The parable of the sea lion who lost his sea
Some time ago I put together some coaching material aimed at helping people discover and develop their passions and values in life. In the process I came across something written by John Eldredge and obtained his permission to quote him. It is taken from his book The Journey of Desire. I felt to share it on this forum.
It is self-explanatory with some deep lessons that surface as one reads it patiently and meditatively. It goes like this.
Once upon a time there lived a sea lion who had lost the sea. He lived in a country known as the barren lands. High on a plateau, far from any coast, it was a place so dry and dusty that it could only be called a desert. Of course, it must seem strange to you that such a beautiful creature should wind up in a desert at all. He was, mind you, a sea lion. But things like this do happen.
How the sea lion came to the barren lands, no one could remember. It all seemed so very long ago, in fact, it appeared as though he had always been there. Not that he belonged in such an arid place. How could that be? He was, after all, a sea lion. But as you know, once you have lived so long in a certain spot, no matter how odd, you come to think of it as home.
There was a time, many years back, when the sea lion knew he was lost. In those days, he would stop every traveller he met to see if he might help him find his way back to the sea. But no one seemed to know the way.
On he searched, but never finding. After years without success, the sea lion took refuge beneath a solitary tree beside a very small water hole. The tree provided refuge from the burning rays of the sun, which was very fierce in that place. And the water hole, though small and muddy, was wet, in its own way. Here he settled down and got on as best he could.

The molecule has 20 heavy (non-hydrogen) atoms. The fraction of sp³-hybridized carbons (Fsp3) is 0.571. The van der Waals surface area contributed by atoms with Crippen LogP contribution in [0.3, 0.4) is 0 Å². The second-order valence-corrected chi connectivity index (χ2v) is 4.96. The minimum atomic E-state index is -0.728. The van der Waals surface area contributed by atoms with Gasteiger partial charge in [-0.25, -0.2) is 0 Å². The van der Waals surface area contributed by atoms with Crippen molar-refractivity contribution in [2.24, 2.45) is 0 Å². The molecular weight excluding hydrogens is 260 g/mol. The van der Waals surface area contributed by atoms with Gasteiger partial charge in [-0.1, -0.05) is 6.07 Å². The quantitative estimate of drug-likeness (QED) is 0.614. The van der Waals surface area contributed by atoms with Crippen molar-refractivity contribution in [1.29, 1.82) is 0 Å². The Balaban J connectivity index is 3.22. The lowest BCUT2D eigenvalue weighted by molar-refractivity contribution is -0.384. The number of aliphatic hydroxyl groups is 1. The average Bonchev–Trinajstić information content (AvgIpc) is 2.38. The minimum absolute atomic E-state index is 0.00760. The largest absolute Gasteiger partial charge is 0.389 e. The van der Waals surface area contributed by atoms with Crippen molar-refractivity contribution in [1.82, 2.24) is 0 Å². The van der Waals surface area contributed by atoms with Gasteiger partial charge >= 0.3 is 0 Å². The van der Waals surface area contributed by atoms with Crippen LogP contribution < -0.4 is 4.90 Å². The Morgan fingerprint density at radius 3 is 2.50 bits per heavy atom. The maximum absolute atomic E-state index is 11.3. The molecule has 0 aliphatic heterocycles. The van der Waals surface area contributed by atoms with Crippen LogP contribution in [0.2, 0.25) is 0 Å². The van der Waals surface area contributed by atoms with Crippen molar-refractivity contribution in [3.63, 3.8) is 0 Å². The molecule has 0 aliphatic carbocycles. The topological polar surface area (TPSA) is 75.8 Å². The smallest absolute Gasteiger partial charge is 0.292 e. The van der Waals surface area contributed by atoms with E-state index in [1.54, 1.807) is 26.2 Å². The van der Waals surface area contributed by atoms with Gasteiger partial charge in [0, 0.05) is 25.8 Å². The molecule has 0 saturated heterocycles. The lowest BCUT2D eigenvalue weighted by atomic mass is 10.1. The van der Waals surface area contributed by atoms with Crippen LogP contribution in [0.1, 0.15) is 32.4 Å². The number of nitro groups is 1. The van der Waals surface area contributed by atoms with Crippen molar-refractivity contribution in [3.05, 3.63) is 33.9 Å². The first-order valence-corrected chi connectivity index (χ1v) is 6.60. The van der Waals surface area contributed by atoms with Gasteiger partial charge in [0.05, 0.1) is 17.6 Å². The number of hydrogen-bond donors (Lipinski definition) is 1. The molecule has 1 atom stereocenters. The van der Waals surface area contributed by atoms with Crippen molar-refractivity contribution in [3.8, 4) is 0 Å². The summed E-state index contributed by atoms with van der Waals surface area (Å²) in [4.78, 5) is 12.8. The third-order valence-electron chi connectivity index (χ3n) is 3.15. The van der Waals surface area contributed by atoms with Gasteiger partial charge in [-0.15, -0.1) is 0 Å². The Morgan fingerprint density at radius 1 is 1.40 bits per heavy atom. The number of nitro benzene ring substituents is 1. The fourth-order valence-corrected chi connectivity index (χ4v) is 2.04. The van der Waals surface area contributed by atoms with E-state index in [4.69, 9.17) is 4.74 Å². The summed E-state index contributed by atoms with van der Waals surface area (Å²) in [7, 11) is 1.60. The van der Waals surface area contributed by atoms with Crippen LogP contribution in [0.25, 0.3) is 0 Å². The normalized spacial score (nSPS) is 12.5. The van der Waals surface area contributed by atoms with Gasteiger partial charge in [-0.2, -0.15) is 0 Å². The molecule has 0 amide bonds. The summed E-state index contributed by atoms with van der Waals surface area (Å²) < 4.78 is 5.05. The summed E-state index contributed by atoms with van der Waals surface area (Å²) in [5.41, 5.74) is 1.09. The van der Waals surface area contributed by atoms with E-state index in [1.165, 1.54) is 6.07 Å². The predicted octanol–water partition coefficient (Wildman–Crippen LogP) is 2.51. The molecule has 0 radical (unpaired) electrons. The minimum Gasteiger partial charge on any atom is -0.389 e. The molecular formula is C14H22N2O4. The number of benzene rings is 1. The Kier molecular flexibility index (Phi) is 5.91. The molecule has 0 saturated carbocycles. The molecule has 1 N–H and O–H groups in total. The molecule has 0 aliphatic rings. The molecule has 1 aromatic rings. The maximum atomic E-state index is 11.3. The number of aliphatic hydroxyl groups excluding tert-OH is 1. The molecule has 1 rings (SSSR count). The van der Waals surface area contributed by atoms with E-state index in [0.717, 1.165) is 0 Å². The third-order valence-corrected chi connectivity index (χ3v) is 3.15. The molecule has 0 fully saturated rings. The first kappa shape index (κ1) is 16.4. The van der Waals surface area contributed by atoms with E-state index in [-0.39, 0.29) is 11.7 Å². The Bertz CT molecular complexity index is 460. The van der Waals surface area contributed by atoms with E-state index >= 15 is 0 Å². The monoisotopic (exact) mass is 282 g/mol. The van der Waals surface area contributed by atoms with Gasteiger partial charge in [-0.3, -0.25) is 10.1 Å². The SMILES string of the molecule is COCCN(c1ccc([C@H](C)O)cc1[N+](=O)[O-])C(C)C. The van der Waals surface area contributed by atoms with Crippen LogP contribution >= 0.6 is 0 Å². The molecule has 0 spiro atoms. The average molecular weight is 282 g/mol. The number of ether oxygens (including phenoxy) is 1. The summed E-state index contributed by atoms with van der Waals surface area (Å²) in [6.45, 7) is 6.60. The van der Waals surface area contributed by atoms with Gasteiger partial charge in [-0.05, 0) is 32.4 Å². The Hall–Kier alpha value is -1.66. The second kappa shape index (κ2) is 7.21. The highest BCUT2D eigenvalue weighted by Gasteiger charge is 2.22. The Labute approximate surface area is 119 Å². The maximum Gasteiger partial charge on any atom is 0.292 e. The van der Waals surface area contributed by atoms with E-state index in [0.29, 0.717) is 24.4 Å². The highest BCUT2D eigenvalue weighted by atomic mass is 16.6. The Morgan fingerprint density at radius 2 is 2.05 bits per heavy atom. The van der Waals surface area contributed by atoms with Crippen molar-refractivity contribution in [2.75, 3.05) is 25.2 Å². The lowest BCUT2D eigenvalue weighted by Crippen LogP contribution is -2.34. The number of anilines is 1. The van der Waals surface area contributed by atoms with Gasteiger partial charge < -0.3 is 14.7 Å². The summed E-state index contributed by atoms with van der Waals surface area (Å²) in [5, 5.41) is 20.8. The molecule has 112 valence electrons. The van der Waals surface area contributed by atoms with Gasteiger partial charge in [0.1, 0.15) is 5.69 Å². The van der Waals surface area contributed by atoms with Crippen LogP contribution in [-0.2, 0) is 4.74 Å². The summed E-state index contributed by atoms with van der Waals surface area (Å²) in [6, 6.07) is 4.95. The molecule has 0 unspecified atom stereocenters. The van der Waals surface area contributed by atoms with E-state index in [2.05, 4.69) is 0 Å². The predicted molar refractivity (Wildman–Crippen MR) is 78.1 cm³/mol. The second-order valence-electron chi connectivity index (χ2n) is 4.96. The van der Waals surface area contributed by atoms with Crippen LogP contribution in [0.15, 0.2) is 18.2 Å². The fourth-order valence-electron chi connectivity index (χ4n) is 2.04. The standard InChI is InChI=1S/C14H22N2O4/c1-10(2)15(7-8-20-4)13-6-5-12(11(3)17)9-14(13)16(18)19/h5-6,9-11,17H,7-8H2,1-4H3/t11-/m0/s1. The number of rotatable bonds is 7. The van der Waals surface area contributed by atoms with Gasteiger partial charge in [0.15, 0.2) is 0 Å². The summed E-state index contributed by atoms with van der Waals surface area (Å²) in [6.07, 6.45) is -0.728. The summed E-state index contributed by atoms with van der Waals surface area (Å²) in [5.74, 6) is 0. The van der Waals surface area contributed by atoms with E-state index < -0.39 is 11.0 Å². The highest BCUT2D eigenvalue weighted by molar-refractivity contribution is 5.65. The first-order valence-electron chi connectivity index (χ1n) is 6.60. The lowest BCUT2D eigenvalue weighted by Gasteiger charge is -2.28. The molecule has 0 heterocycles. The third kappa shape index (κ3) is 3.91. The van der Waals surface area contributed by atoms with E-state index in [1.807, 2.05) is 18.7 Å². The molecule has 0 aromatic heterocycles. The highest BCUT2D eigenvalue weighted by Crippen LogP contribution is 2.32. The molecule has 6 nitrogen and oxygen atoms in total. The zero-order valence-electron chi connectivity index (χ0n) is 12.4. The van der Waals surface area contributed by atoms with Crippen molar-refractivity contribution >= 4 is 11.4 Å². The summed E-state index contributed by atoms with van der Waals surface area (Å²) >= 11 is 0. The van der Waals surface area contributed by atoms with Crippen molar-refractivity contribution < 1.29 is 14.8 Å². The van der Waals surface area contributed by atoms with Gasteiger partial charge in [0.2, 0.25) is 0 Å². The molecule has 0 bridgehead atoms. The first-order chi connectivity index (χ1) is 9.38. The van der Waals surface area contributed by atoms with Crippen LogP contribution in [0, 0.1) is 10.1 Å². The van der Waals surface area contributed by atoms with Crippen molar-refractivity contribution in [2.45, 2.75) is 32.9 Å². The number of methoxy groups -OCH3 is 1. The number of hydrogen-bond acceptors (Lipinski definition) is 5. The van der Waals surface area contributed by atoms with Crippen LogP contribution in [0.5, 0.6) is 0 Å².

Quite often in the evening, he would go and sit upon his favourite rock, a very large boulder, which lifted him off the burning sand and allowed him a view of the entire country. There he would remain for hours into the night, silhouetted against the sky. And on the best of nights, when the wind shifted to the east, a faint smell of salt air would come to him on the breeze. Then he would close his eyes and imagine himself once more at the sea. When he lay himself down to sleep, he would dream of a vast, deep ocean. Twisting and turning, diving and twirling, he would swim and swim. When he woke, he thought he heard the sound of breakers….
The sea was calling to him.
The sea lion loved his rock, and he even loved waiting night after night for the sea breezes that might come. Especially he loved the dreams those memories would stir. But as you well know, even the best of dreams cannot go on, and in the morning when the sea lion woke, he was still in the barren lands. Sometimes he would close his eyes and try to fall back asleep. It never seemed to work, for the sun was always very bright.